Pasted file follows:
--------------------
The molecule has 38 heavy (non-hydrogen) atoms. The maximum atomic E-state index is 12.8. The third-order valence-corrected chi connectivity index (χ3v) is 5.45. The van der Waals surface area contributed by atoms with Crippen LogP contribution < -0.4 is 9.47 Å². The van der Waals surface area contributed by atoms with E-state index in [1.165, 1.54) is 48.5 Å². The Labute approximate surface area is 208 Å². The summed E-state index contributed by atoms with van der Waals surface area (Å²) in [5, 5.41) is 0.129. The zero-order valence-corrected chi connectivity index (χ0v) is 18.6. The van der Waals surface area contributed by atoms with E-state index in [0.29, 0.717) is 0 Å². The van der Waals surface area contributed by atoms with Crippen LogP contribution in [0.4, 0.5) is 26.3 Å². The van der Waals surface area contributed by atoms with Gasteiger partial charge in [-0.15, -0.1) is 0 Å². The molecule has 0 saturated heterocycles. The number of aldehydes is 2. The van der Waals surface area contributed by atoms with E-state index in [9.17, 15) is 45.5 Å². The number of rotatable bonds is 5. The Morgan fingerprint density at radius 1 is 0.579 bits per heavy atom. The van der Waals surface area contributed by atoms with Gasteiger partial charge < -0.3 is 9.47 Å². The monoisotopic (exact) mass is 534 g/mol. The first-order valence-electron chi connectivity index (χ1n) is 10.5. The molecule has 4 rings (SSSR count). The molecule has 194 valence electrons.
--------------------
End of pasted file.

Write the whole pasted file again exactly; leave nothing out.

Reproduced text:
The molecule has 38 heavy (non-hydrogen) atoms. The maximum atomic E-state index is 12.8. The third-order valence-corrected chi connectivity index (χ3v) is 5.45. The van der Waals surface area contributed by atoms with Crippen LogP contribution < -0.4 is 9.47 Å². The van der Waals surface area contributed by atoms with E-state index in [1.165, 1.54) is 48.5 Å². The Labute approximate surface area is 208 Å². The summed E-state index contributed by atoms with van der Waals surface area (Å²) in [5, 5.41) is 0.129. The zero-order valence-corrected chi connectivity index (χ0v) is 18.6. The van der Waals surface area contributed by atoms with E-state index in [0.29, 0.717) is 0 Å². The van der Waals surface area contributed by atoms with Crippen LogP contribution in [0.4, 0.5) is 26.3 Å². The van der Waals surface area contributed by atoms with Gasteiger partial charge in [-0.15, -0.1) is 0 Å². The molecule has 0 saturated heterocycles. The number of aldehydes is 2. The van der Waals surface area contributed by atoms with E-state index in [9.17, 15) is 45.5 Å². The number of rotatable bonds is 5. The Morgan fingerprint density at radius 1 is 0.579 bits per heavy atom. The van der Waals surface area contributed by atoms with Gasteiger partial charge < -0.3 is 9.47 Å². The monoisotopic (exact) mass is 534 g/mol. The first-order valence-electron chi connectivity index (χ1n) is 10.5. The molecule has 4 rings (SSSR count). The molecule has 194 valence electrons.